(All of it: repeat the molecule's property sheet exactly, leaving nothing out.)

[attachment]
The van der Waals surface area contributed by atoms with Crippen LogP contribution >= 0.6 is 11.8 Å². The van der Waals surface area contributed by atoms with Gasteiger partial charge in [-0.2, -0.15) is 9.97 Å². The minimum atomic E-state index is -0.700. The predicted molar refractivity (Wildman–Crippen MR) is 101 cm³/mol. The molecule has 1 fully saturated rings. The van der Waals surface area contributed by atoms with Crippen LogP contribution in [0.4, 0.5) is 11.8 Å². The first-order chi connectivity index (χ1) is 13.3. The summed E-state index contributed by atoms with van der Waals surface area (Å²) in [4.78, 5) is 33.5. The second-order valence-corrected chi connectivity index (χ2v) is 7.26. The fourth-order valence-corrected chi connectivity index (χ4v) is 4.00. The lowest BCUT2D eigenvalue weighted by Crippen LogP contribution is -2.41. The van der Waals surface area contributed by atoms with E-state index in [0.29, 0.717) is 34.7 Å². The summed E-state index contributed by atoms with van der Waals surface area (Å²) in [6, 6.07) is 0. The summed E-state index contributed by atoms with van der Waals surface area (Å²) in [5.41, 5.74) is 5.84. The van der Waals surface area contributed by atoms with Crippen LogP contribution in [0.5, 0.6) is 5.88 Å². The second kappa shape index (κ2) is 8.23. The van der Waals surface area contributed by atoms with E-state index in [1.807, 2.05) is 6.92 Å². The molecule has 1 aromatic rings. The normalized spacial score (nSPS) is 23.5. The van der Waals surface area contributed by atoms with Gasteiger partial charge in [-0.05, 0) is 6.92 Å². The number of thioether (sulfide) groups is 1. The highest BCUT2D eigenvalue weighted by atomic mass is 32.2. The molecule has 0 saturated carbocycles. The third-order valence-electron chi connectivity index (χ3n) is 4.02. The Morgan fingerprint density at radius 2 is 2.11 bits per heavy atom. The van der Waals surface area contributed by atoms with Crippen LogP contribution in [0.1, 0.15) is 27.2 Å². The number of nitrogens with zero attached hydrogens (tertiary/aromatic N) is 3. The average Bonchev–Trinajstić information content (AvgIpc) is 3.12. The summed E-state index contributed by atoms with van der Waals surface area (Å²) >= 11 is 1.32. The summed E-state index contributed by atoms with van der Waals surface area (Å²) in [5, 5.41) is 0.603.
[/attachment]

The van der Waals surface area contributed by atoms with Crippen LogP contribution >= 0.6 is 11.8 Å². The van der Waals surface area contributed by atoms with Gasteiger partial charge in [-0.2, -0.15) is 9.97 Å². The minimum atomic E-state index is -0.700. The predicted molar refractivity (Wildman–Crippen MR) is 101 cm³/mol. The molecule has 1 fully saturated rings. The van der Waals surface area contributed by atoms with Crippen LogP contribution in [0.4, 0.5) is 11.8 Å². The first-order chi connectivity index (χ1) is 13.3. The summed E-state index contributed by atoms with van der Waals surface area (Å²) in [4.78, 5) is 33.5. The second-order valence-corrected chi connectivity index (χ2v) is 7.26. The fourth-order valence-corrected chi connectivity index (χ4v) is 4.00. The lowest BCUT2D eigenvalue weighted by Crippen LogP contribution is -2.41. The van der Waals surface area contributed by atoms with E-state index in [0.29, 0.717) is 34.7 Å². The summed E-state index contributed by atoms with van der Waals surface area (Å²) in [6, 6.07) is 0. The summed E-state index contributed by atoms with van der Waals surface area (Å²) in [5.41, 5.74) is 5.84. The van der Waals surface area contributed by atoms with Crippen LogP contribution in [0.5, 0.6) is 5.88 Å². The second kappa shape index (κ2) is 8.23. The van der Waals surface area contributed by atoms with E-state index in [1.807, 2.05) is 6.92 Å². The molecule has 1 aromatic rings. The normalized spacial score (nSPS) is 23.5. The van der Waals surface area contributed by atoms with Gasteiger partial charge in [-0.05, 0) is 6.92 Å². The number of thioether (sulfide) groups is 1. The highest BCUT2D eigenvalue weighted by atomic mass is 32.2. The molecule has 0 saturated carbocycles. The third-order valence-electron chi connectivity index (χ3n) is 4.02. The Morgan fingerprint density at radius 2 is 2.11 bits per heavy atom. The van der Waals surface area contributed by atoms with Crippen LogP contribution in [0.1, 0.15) is 27.2 Å². The number of nitrogens with zero attached hydrogens (tertiary/aromatic N) is 3. The average Bonchev–Trinajstić information content (AvgIpc) is 3.12. The summed E-state index contributed by atoms with van der Waals surface area (Å²) >= 11 is 1.32. The summed E-state index contributed by atoms with van der Waals surface area (Å²) in [5, 5.41) is 0.603.